• It was fun to learn that sleep appears to help dogs with memory consolidation, just as it does with humans, and to read about the implications this can have on training.
  • On a related topic, I so appreciated her assessment of the well-known study comparing different training schedules for dogs. The schedules compared were daily vs. once or twice a week. This is another study that is generally presented in a slightly misleading way, and for which she cuts through the hype. It’s easy to come up with a headline like, “Dogs Learn Faster with Less Training!” We might assume from such a title that in a given week, then, a dog trained only once learned more than a dog trained multiple times. Wow! But that’s not how the comparison works. As Todd puts it, “The results found that the dogs taught once or twice a week performed better than those taught every day (although obviously it took longer for them to have enough training sessions to learn the task).” Thank you for the parenthetical remark! It makes all the difference.
  • Here’s a quote from the chapter on fear that shows how Dr. Todd speaks about the dangers of aversive training. “Forcing your dog to face their fears will likely make things worse. If you have been using aversive methods to train your dog, stop, because this adds to your dog’s stress.” So calm, so matter-of-fact. The science tells us we should be living in a post-aversive training world. There just aren’t good arguments for it. Her writing regularly makes that clear without any harsh words or finger-pointing. (This in itself is an evidence-based approach.)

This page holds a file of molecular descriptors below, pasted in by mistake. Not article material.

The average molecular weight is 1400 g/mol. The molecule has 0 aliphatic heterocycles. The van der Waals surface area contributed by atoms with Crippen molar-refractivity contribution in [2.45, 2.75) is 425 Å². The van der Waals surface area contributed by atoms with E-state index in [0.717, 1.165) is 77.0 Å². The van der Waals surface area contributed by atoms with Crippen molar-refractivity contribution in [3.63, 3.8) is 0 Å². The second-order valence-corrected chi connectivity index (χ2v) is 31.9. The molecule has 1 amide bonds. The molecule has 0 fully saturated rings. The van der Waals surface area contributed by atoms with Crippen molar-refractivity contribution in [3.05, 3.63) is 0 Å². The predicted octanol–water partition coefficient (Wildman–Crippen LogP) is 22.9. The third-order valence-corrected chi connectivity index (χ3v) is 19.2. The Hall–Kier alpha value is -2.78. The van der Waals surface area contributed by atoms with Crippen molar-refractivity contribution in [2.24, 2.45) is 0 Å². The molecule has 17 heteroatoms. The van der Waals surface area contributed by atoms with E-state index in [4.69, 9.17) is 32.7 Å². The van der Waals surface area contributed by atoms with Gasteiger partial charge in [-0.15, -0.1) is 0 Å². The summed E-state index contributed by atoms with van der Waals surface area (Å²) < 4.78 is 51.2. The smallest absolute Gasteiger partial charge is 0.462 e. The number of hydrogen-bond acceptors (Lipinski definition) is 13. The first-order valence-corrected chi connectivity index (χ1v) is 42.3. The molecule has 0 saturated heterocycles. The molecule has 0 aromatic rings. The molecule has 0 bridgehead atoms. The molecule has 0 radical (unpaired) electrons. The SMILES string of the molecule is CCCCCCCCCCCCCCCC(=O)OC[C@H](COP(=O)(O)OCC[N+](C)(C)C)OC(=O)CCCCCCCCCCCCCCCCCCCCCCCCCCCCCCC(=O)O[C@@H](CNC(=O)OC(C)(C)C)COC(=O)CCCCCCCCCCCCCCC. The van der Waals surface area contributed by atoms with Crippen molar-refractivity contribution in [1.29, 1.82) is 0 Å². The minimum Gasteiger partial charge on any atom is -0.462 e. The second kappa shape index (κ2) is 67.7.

• In the same chapter, she has an absolutely stunning section titled “It’s Worth Getting Help.” This section is about dealing with dog behavior problems—but also human behavior problems. She approaches both with the same gentle empathy combined with practical, evidence-based information that is typical of the whole book. I’d like to just copy the whole section for you here, but of course, I can’t do that. So see below.

Why You Should Buy This Book

  • It is a great resource. It has 280 references in it! How can she even do that and still have such a pleasant, readable book? Also, you can bet that she checked a whole lot more references than those 280! Those are the ones that made it through the “what’s most important?” filter.
  • It’s fabulously written.
  • You can win arguments. Or at the very least, have evidence at hand for many of the common ones circulating in the dog world. For instance, is somebody saying dogs shouldn’t play tug because it will make them dangerous or “dominant”? Pick up your copy. She’s got a study showing otherwise in the chapter on enrichment.
  • That unique voice. Gentle, empathetic, precise, and clear.